It's not easy being Dave Garofalo

September 07, 2000

Theresa Moreau

HUNTINGTON BEACH -- Sauntering down the aisle of St. Bonaventure

Catholic Church with a collection basket in hand, Mayor Dave Garofalo --

all 5 feet and 4 inches of him -- spreads himself around.

A wave here. A wink there. Even tousling the hair of a youngster

sitting on the edge of a pew. Personality plus. A self-deprecating

amateur comedian whose favorite target is himself. Even after his second


open-heart surgery in as many years, Garofalo wisecracked last spring,

"Many people in the community were surprised I had a heart."

In another pew sits millionaire gas station mogul George Pearson, a

close friend of Garofalo's for the past five years. The two met in

church, but their relationship would later make headlines when the mayor

used his good fortune to help Pearson buy a coveted half-million-dollar

home in the St. Augustine housing tract.

A ninth-grade dropout with dyslexia who has become a sharp-witted

businessman, Pearson described his buddy as a lovable guy.

"People either love Dave Garofalo, or they hate him," Pearson said.

"Everyone I know thinks the world of him."

In another pew sits his ex-wife, Linda Garofalo, parish manager of St.

Bonaventure and the mother of Garofalo's two children, Nancy and Kevin.

Rumors circulate that the pair, although they attend the same church,

never speak. She dismissed the rumor as idle gossip.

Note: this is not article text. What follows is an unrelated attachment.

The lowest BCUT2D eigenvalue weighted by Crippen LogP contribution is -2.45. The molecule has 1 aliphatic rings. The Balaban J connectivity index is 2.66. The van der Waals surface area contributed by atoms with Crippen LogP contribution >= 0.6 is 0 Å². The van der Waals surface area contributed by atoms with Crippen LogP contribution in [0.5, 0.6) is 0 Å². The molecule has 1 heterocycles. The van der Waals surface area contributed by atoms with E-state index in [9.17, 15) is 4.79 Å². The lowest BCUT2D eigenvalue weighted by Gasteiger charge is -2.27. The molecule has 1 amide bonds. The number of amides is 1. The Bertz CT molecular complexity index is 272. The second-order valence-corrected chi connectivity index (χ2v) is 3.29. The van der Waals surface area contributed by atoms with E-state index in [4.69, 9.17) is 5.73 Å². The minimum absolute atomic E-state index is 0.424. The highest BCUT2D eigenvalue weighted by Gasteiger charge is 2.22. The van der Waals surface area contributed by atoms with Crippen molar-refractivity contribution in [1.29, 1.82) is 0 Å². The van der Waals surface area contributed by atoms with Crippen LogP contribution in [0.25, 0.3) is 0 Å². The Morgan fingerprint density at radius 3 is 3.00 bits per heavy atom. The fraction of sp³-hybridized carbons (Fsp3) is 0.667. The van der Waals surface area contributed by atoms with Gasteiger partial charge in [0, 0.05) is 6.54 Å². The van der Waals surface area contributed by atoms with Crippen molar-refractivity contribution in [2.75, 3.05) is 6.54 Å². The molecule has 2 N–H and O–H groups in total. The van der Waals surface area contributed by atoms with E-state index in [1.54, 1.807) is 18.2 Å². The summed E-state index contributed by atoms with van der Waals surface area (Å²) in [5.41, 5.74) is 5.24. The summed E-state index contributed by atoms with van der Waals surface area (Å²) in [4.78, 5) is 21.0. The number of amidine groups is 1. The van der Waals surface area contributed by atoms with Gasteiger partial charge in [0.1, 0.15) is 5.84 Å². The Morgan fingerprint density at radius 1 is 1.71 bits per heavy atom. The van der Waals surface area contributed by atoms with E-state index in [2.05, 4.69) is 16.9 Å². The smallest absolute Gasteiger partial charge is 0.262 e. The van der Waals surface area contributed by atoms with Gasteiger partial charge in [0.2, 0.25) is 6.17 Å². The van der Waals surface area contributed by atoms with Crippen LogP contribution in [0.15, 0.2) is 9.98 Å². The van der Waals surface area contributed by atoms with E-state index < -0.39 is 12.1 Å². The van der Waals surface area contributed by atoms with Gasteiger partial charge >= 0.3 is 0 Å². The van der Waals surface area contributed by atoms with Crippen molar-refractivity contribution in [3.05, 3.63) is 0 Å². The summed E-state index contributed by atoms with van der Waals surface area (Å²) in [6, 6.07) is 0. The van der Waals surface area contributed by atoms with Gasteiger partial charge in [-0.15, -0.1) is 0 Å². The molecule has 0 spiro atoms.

"When I go to church, I go to church to pray, not talk," she said.

It's not easy being Dave Garofalo.

Despite his devotion to the church and God, the mayor is now bedeviled

with legal problems. He is being investigated by the Orange County

district attorney's office, the Orange County Grand Jury and the state's

Fair Political Practices Commission for possible violations of

conflict-of-interest laws.

Watching the 55-year-old Garofalo walking past the pews is almost like

witnessing a natural-born strategist whose blood is steeped in the

political tradition of the Holy Roman Catholic Church, which gave birth

to the Medici dynasty and Machiavellian principles.

Rumor is, it was.


The story of Garofalo's family roots take on legendary status when

told by cousin Richard Garofalo, whose father is the mayor's uncle. From

his home in Bristol, R.I., Richard Garofalo traced the family tree,

explaining that the Garofalo family first sprouted in a small town in

Sicily with the birth of Francesco Garofalo, their paternal grandfather.

"Maybe I shouldn't say this," Richard Garofalo began, and with some

Huntington Beach Independent Articles Huntington Beach Independent Articles